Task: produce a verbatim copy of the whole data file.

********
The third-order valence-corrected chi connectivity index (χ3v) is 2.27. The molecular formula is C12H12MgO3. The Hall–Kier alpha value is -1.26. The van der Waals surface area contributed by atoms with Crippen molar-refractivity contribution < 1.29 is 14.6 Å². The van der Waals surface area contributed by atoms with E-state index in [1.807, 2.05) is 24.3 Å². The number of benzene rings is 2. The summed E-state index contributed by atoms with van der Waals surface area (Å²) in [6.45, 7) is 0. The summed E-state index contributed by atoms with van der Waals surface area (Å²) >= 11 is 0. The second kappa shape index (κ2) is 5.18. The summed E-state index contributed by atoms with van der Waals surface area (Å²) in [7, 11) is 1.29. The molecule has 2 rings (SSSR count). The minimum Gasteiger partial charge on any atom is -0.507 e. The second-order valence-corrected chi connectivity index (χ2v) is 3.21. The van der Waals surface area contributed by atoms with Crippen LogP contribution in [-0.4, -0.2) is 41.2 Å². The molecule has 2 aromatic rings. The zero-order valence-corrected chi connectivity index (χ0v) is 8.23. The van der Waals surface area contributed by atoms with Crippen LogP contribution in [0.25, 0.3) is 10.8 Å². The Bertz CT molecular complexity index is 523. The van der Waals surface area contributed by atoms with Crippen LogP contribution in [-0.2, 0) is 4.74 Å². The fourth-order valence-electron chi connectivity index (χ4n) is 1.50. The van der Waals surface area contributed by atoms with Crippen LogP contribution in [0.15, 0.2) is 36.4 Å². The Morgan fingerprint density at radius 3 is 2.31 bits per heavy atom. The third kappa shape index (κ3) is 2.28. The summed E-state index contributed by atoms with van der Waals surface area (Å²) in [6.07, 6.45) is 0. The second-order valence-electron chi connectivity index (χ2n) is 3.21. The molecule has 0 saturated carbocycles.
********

The third-order valence-corrected chi connectivity index (χ3v) is 2.27. The molecular formula is C12H12MgO3. The Hall–Kier alpha value is -1.26. The van der Waals surface area contributed by atoms with Crippen molar-refractivity contribution < 1.29 is 14.6 Å². The van der Waals surface area contributed by atoms with E-state index in [1.807, 2.05) is 24.3 Å². The number of benzene rings is 2. The summed E-state index contributed by atoms with van der Waals surface area (Å²) in [6.45, 7) is 0. The summed E-state index contributed by atoms with van der Waals surface area (Å²) >= 11 is 0. The second kappa shape index (κ2) is 5.18. The summed E-state index contributed by atoms with van der Waals surface area (Å²) in [7, 11) is 1.29. The molecule has 2 rings (SSSR count). The minimum Gasteiger partial charge on any atom is -0.507 e. The second-order valence-corrected chi connectivity index (χ2v) is 3.21. The van der Waals surface area contributed by atoms with Crippen LogP contribution in [-0.4, -0.2) is 41.2 Å². The molecule has 2 aromatic rings. The zero-order valence-corrected chi connectivity index (χ0v) is 8.23. The van der Waals surface area contributed by atoms with Crippen LogP contribution in [0.25, 0.3) is 10.8 Å². The Bertz CT molecular complexity index is 523. The van der Waals surface area contributed by atoms with Crippen LogP contribution in [-0.2, 0) is 4.74 Å². The fourth-order valence-electron chi connectivity index (χ4n) is 1.50. The van der Waals surface area contributed by atoms with Crippen LogP contribution in [0.15, 0.2) is 36.4 Å². The Morgan fingerprint density at radius 3 is 2.31 bits per heavy atom. The third kappa shape index (κ3) is 2.28. The summed E-state index contributed by atoms with van der Waals surface area (Å²) in [6.07, 6.45) is 0. The second-order valence-electron chi connectivity index (χ2n) is 3.21. The molecule has 0 saturated carbocycles.